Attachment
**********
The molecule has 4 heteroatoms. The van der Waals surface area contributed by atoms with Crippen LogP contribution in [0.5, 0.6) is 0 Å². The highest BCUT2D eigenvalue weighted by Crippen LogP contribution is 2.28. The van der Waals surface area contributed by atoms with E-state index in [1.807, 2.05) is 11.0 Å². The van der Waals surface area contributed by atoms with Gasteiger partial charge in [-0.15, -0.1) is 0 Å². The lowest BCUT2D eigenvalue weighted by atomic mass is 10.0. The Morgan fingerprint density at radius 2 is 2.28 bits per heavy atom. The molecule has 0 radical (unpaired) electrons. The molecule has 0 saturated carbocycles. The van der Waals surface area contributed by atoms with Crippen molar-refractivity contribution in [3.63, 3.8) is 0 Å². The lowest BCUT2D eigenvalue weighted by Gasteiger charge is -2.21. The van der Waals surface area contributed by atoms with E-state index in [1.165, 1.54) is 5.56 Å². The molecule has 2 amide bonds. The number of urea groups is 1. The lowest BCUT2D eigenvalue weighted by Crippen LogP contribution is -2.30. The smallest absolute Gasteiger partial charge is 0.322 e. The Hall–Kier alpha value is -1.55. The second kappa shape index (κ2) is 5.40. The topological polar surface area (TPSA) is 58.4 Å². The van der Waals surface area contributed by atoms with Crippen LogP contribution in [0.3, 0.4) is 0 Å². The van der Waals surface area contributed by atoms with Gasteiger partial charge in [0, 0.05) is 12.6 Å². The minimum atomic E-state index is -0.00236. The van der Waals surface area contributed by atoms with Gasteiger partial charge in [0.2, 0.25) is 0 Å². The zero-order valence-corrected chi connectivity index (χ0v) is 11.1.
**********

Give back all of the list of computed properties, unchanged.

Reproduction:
The molecule has 4 heteroatoms. The van der Waals surface area contributed by atoms with Crippen LogP contribution in [0.5, 0.6) is 0 Å². The highest BCUT2D eigenvalue weighted by Crippen LogP contribution is 2.28. The van der Waals surface area contributed by atoms with E-state index in [1.807, 2.05) is 11.0 Å². The van der Waals surface area contributed by atoms with Gasteiger partial charge in [-0.15, -0.1) is 0 Å². The lowest BCUT2D eigenvalue weighted by atomic mass is 10.0. The Morgan fingerprint density at radius 2 is 2.28 bits per heavy atom. The molecule has 0 radical (unpaired) electrons. The molecule has 0 saturated carbocycles. The van der Waals surface area contributed by atoms with Crippen molar-refractivity contribution in [3.63, 3.8) is 0 Å². The lowest BCUT2D eigenvalue weighted by Gasteiger charge is -2.21. The van der Waals surface area contributed by atoms with E-state index in [1.165, 1.54) is 5.56 Å². The molecule has 2 amide bonds. The number of urea groups is 1. The lowest BCUT2D eigenvalue weighted by Crippen LogP contribution is -2.30. The smallest absolute Gasteiger partial charge is 0.322 e. The Hall–Kier alpha value is -1.55. The second kappa shape index (κ2) is 5.40. The topological polar surface area (TPSA) is 58.4 Å². The van der Waals surface area contributed by atoms with Crippen LogP contribution in [0.3, 0.4) is 0 Å². The van der Waals surface area contributed by atoms with Gasteiger partial charge in [0, 0.05) is 12.6 Å². The minimum atomic E-state index is -0.00236. The van der Waals surface area contributed by atoms with Gasteiger partial charge in [0.2, 0.25) is 0 Å². The zero-order valence-corrected chi connectivity index (χ0v) is 11.1.